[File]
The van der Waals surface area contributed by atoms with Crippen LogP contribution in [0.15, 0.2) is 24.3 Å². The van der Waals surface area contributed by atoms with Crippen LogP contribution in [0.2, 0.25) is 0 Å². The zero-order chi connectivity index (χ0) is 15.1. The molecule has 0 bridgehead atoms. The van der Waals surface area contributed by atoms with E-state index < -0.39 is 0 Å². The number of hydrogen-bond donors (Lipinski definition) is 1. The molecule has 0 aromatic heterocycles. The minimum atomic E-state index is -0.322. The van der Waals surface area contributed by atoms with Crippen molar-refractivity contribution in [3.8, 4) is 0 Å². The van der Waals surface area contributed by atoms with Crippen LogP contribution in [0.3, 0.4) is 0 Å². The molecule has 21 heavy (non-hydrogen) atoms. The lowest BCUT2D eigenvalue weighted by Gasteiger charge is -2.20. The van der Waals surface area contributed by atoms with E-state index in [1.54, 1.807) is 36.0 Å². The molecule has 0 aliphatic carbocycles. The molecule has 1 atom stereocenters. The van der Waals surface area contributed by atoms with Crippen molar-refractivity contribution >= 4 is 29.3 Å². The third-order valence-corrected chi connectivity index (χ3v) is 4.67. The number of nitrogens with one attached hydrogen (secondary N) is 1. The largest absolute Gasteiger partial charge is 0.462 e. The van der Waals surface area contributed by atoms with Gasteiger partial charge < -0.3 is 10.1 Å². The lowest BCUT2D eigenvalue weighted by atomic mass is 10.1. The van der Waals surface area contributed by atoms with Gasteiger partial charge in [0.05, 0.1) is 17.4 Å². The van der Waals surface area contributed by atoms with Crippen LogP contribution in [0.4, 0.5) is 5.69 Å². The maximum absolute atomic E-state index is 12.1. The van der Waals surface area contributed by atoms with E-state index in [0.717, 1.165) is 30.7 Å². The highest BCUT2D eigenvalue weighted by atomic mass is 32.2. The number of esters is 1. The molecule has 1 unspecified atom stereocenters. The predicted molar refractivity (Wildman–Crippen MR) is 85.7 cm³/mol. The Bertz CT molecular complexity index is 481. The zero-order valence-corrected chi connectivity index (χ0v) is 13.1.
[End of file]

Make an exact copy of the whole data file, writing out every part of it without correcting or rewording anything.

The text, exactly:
The van der Waals surface area contributed by atoms with Crippen LogP contribution in [0.15, 0.2) is 24.3 Å². The van der Waals surface area contributed by atoms with Crippen LogP contribution in [0.2, 0.25) is 0 Å². The zero-order chi connectivity index (χ0) is 15.1. The molecule has 0 bridgehead atoms. The van der Waals surface area contributed by atoms with E-state index < -0.39 is 0 Å². The number of hydrogen-bond donors (Lipinski definition) is 1. The molecule has 0 aromatic heterocycles. The minimum atomic E-state index is -0.322. The van der Waals surface area contributed by atoms with Crippen molar-refractivity contribution in [3.8, 4) is 0 Å². The van der Waals surface area contributed by atoms with Crippen LogP contribution in [0.3, 0.4) is 0 Å². The molecule has 21 heavy (non-hydrogen) atoms. The lowest BCUT2D eigenvalue weighted by Gasteiger charge is -2.20. The van der Waals surface area contributed by atoms with E-state index in [1.54, 1.807) is 36.0 Å². The molecule has 0 aliphatic carbocycles. The molecule has 1 atom stereocenters. The van der Waals surface area contributed by atoms with Crippen molar-refractivity contribution >= 4 is 29.3 Å². The third-order valence-corrected chi connectivity index (χ3v) is 4.67. The number of nitrogens with one attached hydrogen (secondary N) is 1. The largest absolute Gasteiger partial charge is 0.462 e. The van der Waals surface area contributed by atoms with Gasteiger partial charge < -0.3 is 10.1 Å². The lowest BCUT2D eigenvalue weighted by atomic mass is 10.1. The van der Waals surface area contributed by atoms with Gasteiger partial charge in [0.05, 0.1) is 17.4 Å². The van der Waals surface area contributed by atoms with Crippen LogP contribution in [0.4, 0.5) is 5.69 Å². The maximum absolute atomic E-state index is 12.1. The van der Waals surface area contributed by atoms with E-state index in [0.717, 1.165) is 30.7 Å². The highest BCUT2D eigenvalue weighted by atomic mass is 32.2. The number of esters is 1. The molecule has 1 unspecified atom stereocenters. The predicted molar refractivity (Wildman–Crippen MR) is 85.7 cm³/mol. The Bertz CT molecular complexity index is 481. The zero-order valence-corrected chi connectivity index (χ0v) is 13.1.